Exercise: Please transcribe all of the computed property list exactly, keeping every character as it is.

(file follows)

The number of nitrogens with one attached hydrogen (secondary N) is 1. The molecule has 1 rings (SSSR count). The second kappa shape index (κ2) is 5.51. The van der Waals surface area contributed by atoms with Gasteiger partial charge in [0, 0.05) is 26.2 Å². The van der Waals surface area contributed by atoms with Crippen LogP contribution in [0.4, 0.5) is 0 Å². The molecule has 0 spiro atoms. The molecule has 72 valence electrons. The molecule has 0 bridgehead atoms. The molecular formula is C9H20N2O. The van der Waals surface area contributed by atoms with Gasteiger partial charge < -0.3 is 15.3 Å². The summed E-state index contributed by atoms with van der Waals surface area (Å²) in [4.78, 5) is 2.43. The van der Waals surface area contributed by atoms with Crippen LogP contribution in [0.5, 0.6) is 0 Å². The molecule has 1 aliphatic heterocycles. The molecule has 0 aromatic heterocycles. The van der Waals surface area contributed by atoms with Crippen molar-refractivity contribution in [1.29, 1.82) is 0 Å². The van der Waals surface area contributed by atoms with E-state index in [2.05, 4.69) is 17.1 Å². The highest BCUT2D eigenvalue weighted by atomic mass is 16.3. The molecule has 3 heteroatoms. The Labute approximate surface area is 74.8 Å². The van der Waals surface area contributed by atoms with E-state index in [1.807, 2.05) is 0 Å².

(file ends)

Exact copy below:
The number of nitrogens with one attached hydrogen (secondary N) is 1. The molecule has 1 rings (SSSR count). The second kappa shape index (κ2) is 5.51. The van der Waals surface area contributed by atoms with Gasteiger partial charge in [0, 0.05) is 26.2 Å². The van der Waals surface area contributed by atoms with Crippen LogP contribution in [0.4, 0.5) is 0 Å². The molecule has 0 spiro atoms. The molecule has 72 valence electrons. The molecule has 0 bridgehead atoms. The molecular formula is C9H20N2O. The van der Waals surface area contributed by atoms with Gasteiger partial charge < -0.3 is 15.3 Å². The summed E-state index contributed by atoms with van der Waals surface area (Å²) in [4.78, 5) is 2.43. The van der Waals surface area contributed by atoms with Crippen LogP contribution in [0.5, 0.6) is 0 Å². The molecule has 1 aliphatic heterocycles. The molecule has 0 aromatic heterocycles. The van der Waals surface area contributed by atoms with Crippen molar-refractivity contribution in [1.29, 1.82) is 0 Å². The van der Waals surface area contributed by atoms with E-state index in [2.05, 4.69) is 17.1 Å². The highest BCUT2D eigenvalue weighted by atomic mass is 16.3. The molecule has 3 heteroatoms. The Labute approximate surface area is 74.8 Å². The van der Waals surface area contributed by atoms with E-state index in [1.807, 2.05) is 0 Å².